The district court erred in dismissing for lack of subject-matter jurisdiction plaintiff's administratively exhausted Federal Tort Claims Act (FTCA), 28 U.S.C. 1346, claim following the United States' second removal. In this case, plaintiff filed a medical malpractice suit against his medical providers, alleging that his mother had died of postpartum hemmorhage shortly after giving birth to him. The district court concluded that it lacked subject-matter jurisdiction over plaintiff's claims arising from Dr. Bencomo's actions, dismissed those claims without prejudice, and once again remanded the state claims against the individual defendants. The Ninth Circuit held that plaintiff's initial failure to exhaust his administrative remedies as to Dr. Bencomo whom plaintiff reasonably did not know was covered by the FTCA deprived the federal courts of subject-matter jurisdiction over plaintiff's FTCA claim even after plaintiff dismissed his initial suit against Dr. Bencomo, and then exhausted his administrative remedies before amending his complaint in state court to add Dr. Bencomo again. View "D. L. V. United States" on Justia Law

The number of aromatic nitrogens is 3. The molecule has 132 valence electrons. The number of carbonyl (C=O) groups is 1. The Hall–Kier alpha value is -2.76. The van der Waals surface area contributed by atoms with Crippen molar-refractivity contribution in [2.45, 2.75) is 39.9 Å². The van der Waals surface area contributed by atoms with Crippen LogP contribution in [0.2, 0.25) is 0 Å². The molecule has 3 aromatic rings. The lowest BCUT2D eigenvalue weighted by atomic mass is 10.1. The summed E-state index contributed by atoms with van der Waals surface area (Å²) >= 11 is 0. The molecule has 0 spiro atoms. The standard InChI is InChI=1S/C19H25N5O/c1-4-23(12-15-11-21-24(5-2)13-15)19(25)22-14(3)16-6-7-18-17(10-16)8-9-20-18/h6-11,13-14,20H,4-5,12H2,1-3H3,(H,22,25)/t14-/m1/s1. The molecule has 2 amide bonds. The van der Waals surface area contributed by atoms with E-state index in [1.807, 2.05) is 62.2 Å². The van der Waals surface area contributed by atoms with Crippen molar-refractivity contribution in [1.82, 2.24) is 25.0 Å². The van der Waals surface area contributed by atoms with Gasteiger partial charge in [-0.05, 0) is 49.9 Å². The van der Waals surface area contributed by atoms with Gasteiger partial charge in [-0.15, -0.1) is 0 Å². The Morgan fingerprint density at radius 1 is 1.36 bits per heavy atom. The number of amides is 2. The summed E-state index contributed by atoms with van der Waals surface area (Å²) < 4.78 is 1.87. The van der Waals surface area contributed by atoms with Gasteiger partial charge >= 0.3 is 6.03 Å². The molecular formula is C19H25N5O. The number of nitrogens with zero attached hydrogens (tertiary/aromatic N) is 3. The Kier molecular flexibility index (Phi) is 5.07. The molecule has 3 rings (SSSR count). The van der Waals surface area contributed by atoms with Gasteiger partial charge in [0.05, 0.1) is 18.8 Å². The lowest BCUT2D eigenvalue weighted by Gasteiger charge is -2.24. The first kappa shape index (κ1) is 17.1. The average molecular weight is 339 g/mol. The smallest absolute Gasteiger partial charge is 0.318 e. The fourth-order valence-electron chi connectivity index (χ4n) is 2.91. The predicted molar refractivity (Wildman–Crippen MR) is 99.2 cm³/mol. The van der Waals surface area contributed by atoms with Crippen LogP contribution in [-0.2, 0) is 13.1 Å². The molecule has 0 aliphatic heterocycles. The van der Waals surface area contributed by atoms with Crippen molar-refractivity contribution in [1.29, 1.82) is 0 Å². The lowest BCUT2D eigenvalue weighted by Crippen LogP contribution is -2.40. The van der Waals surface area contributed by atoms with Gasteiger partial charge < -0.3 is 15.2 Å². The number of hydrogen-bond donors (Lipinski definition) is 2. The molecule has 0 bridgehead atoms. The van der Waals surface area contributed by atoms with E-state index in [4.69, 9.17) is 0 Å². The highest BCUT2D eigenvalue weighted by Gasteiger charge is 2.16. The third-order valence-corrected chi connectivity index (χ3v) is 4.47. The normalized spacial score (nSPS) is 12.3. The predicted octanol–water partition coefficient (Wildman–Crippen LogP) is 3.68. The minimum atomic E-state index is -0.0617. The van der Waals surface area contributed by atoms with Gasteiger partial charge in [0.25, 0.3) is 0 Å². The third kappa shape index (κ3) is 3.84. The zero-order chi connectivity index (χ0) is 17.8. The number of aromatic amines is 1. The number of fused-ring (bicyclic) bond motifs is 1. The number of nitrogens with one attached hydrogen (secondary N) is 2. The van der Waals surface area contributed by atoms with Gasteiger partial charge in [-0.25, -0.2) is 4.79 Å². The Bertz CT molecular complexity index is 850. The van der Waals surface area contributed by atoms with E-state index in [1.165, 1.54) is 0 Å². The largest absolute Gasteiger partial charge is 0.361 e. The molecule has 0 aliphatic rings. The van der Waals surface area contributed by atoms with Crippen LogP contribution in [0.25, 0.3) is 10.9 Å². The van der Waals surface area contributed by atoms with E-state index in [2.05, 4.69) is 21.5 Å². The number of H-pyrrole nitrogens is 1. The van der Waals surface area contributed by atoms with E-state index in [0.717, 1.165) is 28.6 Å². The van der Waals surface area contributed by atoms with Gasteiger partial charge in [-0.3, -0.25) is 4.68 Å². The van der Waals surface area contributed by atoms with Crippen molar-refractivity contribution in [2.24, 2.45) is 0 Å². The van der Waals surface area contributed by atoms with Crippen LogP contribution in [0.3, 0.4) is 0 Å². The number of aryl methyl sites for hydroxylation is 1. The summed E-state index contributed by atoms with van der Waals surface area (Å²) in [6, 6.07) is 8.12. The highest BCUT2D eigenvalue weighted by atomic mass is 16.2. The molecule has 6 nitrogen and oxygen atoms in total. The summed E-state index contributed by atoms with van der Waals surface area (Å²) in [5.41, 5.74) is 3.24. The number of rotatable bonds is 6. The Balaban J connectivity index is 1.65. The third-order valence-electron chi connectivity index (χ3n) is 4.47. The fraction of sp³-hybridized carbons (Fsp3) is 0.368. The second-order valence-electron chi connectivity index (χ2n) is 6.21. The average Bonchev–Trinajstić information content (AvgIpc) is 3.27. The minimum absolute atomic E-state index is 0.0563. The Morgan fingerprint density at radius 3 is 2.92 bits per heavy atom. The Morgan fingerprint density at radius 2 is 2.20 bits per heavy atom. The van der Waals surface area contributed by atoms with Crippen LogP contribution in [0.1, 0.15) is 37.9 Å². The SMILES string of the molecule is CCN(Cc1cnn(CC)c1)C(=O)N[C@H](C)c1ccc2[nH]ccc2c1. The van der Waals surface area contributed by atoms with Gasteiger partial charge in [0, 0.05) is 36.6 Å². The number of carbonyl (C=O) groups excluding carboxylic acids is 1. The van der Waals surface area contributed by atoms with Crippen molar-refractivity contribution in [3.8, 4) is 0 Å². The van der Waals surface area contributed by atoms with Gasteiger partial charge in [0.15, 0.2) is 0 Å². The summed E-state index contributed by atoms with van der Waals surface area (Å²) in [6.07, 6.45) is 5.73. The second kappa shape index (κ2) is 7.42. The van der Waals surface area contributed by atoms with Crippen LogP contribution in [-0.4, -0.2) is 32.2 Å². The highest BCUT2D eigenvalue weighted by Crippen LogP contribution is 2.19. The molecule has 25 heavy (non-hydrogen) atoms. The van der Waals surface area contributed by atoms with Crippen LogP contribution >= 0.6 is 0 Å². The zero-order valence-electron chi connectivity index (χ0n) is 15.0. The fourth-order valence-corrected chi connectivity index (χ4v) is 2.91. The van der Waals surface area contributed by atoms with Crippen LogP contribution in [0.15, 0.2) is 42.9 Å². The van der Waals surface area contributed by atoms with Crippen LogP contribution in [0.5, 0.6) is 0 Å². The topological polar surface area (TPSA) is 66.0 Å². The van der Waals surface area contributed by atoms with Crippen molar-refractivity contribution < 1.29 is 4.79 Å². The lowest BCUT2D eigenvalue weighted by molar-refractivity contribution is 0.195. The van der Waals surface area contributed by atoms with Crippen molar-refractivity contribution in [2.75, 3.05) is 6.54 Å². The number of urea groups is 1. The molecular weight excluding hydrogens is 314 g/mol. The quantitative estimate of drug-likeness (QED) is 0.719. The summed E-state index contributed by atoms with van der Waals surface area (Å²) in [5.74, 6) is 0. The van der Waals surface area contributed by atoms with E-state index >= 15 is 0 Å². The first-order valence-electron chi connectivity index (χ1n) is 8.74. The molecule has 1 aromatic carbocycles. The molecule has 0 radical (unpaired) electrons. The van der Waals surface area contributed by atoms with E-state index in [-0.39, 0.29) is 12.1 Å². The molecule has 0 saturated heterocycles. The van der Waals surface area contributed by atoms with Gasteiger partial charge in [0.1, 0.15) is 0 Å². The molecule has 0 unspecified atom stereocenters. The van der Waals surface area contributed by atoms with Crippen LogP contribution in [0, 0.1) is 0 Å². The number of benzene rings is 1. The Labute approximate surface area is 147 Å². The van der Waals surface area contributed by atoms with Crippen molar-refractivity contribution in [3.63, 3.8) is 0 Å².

Brian Fitzgerald appealed for a second time the district court's award to him of $33,333 in quantum meruit - for his services in a medical malpractice case appellee had settled on behalf of Wende Nostro, a client Fitzgerald had referred to appellee - based on the unjust enrichment he conferred on appellee. The court held that the initial measure of Fitzgerald's quantum meruit award was one-third of appellee's $500,000 recovery from the Nostro settlement, or $166,666. The court further held that the $166,666 amount should be reduced to the extent Fitzgerald decreased the overall value to appellee of the Nostro case. Accordingly, the court vacated the district court's order and remanded with instructions that the district court enter a final quantum meruit award of $100,000 for Fitzgerald.
After his unsuccessful cataract surgery, plaintiff brought a claim for battery against the United States government and his United States Navy surgeon. The United States invoked the Gonzalez Act, 10 U.S.C. 1089, immunizing individual military medical personnel from malpractice liability. At issue was whether section 1089(e) waived the government's sovereign immunity for common law battery claims. The court held that it did not and affirmed the district court's dismissal of plaintiff's complaint for lack of subject-matter jurisdiction. The court did not address plaintiff's remaining claims.
Posted in: Government & Administrative Law, Injury Law, Medical Malpractice, Military Law, U.S. 9th Circuit Court of Appeals